Steve Charles—During my favorite moment from this year’s Big Bash Reunion Weekend, five guys from the Class of 2004 were being videotaped in Lilly Library, telling stories from their days at Wabash for our Scarlet Yarns Video Project. Thirty feet away, Bruce Gras ’68, who last spring began, his own story-gathering project, was approached by an older alumnus.
“A friend of mine told me I need to tell you a story,” the alumnus told Bruce, who quietly sat down, pulled out his recorder, and listened.
There in Lilly Library in the 50th year after it was built we had a festival of Wabash stories. A convergence of a video project envisioned and coordinated by my colleague Marilyn Smith, and an online grassroots project coordinated by an alumnus driven to connect Wabash men across the generations.
For anyone who values the history of this place and the relationships it inspires, it was quite a party! For an editor like me who usually has to go on the road to gather stories, it was treasure being brought to our front door.
I’m just going through the DVD Media Center Director Adam Bowen made from the Scarlet Yarns interviews, but the launch of the new Wabash Stories Web site this week brought it all back. There’s such a range in both of these projects: stories about water fights, stories about beloved mentors; about deep friendships and fierce rivalries; learning and losing; family histories contributing to Wabash, Wabash connections casting a new light on family histories. Funny, moving, irreverent, solemn.
To have so many ways now to gather and preserve our history—I couldn’t be more grateful to all those who worked on Scarlet Yarns and the alumni who stopped by.
But to Bruce Gras, Greg Castanias, Mark Dewart, Jim Roper, Phil Coons, Brandon Stewart, and all those contributing to Wabash Stories goes an even deeper  thanks. These are volunteer hours but full-time ideas, all given freely out of concern for a place and people they love and care about. And they’re really just getting started!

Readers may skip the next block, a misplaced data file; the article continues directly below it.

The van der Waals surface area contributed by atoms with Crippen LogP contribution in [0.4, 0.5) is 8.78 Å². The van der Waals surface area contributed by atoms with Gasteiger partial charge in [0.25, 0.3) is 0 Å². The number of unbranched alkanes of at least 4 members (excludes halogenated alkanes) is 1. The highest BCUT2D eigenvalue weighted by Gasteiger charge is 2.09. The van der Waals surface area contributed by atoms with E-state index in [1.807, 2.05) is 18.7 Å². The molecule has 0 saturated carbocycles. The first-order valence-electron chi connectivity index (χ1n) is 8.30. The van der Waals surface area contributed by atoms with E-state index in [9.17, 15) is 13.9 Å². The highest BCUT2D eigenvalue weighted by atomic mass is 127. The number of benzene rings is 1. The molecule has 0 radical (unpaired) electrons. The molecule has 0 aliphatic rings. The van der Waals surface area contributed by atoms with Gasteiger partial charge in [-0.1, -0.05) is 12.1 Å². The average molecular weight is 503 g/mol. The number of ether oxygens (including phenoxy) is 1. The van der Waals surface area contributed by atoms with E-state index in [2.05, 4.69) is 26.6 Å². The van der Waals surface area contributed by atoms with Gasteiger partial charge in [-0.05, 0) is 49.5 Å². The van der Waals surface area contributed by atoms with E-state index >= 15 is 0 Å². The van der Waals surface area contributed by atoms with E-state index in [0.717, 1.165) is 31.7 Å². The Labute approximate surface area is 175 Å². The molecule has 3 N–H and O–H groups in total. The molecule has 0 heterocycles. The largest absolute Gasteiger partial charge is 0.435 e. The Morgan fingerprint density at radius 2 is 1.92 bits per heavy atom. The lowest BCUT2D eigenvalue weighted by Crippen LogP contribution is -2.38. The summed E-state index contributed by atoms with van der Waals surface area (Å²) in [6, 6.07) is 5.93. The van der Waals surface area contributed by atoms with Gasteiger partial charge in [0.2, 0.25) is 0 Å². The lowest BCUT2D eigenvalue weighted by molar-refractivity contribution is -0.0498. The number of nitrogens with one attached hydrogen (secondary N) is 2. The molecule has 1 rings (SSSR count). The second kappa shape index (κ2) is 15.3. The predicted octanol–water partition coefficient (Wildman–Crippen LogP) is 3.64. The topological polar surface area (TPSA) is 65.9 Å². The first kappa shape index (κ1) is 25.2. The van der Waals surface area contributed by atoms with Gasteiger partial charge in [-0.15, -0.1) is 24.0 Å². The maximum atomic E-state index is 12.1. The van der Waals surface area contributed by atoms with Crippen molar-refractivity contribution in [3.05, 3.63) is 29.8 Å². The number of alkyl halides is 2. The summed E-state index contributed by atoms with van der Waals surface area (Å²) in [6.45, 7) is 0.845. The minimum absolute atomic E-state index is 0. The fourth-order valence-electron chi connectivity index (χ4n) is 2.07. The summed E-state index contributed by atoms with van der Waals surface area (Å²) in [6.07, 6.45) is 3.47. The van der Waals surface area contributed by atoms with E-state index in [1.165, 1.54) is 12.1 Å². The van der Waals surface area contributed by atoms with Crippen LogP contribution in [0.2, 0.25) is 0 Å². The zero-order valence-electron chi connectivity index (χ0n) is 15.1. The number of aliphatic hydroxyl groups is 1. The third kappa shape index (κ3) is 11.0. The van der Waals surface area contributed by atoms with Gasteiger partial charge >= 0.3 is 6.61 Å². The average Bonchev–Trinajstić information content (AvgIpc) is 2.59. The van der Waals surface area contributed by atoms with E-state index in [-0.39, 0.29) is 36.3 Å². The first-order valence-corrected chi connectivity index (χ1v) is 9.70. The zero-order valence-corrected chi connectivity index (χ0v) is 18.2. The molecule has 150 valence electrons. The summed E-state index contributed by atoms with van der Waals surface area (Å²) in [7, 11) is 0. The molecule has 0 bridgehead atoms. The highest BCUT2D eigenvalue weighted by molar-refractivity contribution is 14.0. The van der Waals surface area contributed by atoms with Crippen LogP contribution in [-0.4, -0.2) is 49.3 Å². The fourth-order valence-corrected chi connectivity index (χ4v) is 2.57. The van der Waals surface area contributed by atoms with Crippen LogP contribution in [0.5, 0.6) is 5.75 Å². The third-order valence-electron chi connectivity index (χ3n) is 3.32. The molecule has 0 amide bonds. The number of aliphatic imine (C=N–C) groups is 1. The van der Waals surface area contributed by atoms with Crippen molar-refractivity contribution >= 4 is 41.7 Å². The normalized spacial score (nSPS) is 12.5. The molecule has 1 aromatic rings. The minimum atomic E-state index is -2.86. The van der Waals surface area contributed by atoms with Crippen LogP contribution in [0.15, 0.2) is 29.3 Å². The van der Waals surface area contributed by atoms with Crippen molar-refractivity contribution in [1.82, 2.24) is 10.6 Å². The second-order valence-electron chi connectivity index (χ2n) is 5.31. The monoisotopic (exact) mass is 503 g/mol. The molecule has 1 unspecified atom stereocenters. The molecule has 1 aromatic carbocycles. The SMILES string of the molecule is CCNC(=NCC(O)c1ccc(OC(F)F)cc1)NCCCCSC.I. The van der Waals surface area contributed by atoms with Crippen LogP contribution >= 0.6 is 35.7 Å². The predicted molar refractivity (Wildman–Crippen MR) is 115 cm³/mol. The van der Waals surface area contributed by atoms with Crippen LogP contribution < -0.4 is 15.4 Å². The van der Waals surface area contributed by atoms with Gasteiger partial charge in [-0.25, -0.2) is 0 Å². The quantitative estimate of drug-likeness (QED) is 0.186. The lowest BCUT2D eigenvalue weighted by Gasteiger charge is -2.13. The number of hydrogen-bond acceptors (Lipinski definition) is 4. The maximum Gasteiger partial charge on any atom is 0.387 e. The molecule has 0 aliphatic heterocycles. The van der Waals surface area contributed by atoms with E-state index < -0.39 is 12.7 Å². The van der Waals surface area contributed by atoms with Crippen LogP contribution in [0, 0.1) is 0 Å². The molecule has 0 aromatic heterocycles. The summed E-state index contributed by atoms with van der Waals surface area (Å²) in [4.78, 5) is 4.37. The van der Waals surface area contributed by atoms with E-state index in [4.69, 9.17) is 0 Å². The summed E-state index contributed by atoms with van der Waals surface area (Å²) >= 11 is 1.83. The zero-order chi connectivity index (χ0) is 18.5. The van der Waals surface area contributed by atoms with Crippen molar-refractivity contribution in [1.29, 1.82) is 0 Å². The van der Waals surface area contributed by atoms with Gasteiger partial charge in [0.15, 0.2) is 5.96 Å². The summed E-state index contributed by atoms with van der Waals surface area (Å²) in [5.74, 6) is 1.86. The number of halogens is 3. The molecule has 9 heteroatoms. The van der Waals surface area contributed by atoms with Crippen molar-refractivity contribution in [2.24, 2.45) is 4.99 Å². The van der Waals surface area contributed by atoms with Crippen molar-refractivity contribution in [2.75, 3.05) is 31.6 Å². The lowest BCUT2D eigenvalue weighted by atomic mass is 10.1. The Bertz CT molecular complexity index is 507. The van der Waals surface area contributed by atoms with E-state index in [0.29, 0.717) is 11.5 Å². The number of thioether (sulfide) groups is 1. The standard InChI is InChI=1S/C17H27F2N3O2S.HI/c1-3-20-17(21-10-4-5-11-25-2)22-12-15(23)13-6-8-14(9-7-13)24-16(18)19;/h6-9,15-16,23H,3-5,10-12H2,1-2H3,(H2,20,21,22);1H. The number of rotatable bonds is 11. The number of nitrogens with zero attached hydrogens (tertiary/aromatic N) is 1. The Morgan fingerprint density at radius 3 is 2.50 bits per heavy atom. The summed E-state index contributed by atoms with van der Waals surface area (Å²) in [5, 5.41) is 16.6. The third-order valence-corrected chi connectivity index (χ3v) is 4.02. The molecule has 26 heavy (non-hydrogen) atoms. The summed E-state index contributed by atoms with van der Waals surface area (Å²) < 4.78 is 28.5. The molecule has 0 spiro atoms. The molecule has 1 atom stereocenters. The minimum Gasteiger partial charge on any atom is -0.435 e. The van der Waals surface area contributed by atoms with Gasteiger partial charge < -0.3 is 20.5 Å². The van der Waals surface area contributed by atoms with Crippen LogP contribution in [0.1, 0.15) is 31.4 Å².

We’ve lost good people these past couple years. Taking a moment to stop, reflect, keep them in our memories, keep the holy and the hilarious flowing through our community bloodstream, makes me hopeful. Maybe we’re learning to save and savor this amazing and singular place.
Byron Trippet once famously said, “The poetry in the life of a college like Wabash is to be found in its history.” Wabash College’s history resides not in buildings, but in her people. The students, alumni, and teachers of this place are its poetry.
Here’s the rest of that Trippet quote, which is found at the beginning of every Academic Bulletin I’ve proofread since I got here 13 years ago:
“It is to be found in the fact that once on this familiar campus and once in these well-known halls, students and teachers as real as ourselves worked and studied, argued and laughed and worshipped together, but are now gone, one generation vanishing after another, as surely as we shall shortly be gone. But if you listen, you can hear their songs and their cheers. As you look, you can see the torch which they handed down to us.”
Thanks to these story projects, you don’t have to imagine “their songs and their cheers.” In Scarlet Yarns or Wabash Stories or the blogs on the Wabash Web site or Wabash Magazine and beyond, you can hear them, read them, and tell them.
I hope you will. As Bruce commented once after Wabash stories was launched, you probably can’t imagine how many people will listen, will hear your story, and, we hope, tell their own.

In photos: Class Agent Mark Shreve ’04 (not pictured) interviewed classmates Patrick Barrett, Todd Vogel, Cody Lawson, Jim Davis Hull, Jacob Pactor, and (not pictured) Roger Neal and showed us all how much fun swapping stories on camera for the Scarlet Yarns Video Project can be. Lower left: Atwood Smith’s mere presence at the Big Bash gave his Class of 1934 50-percent attendance, but his adding a Scarlet Yarns session also brought us a rarely heard first person account from the era of Wabash President Louis Hopkins.

Photos by Steve Charles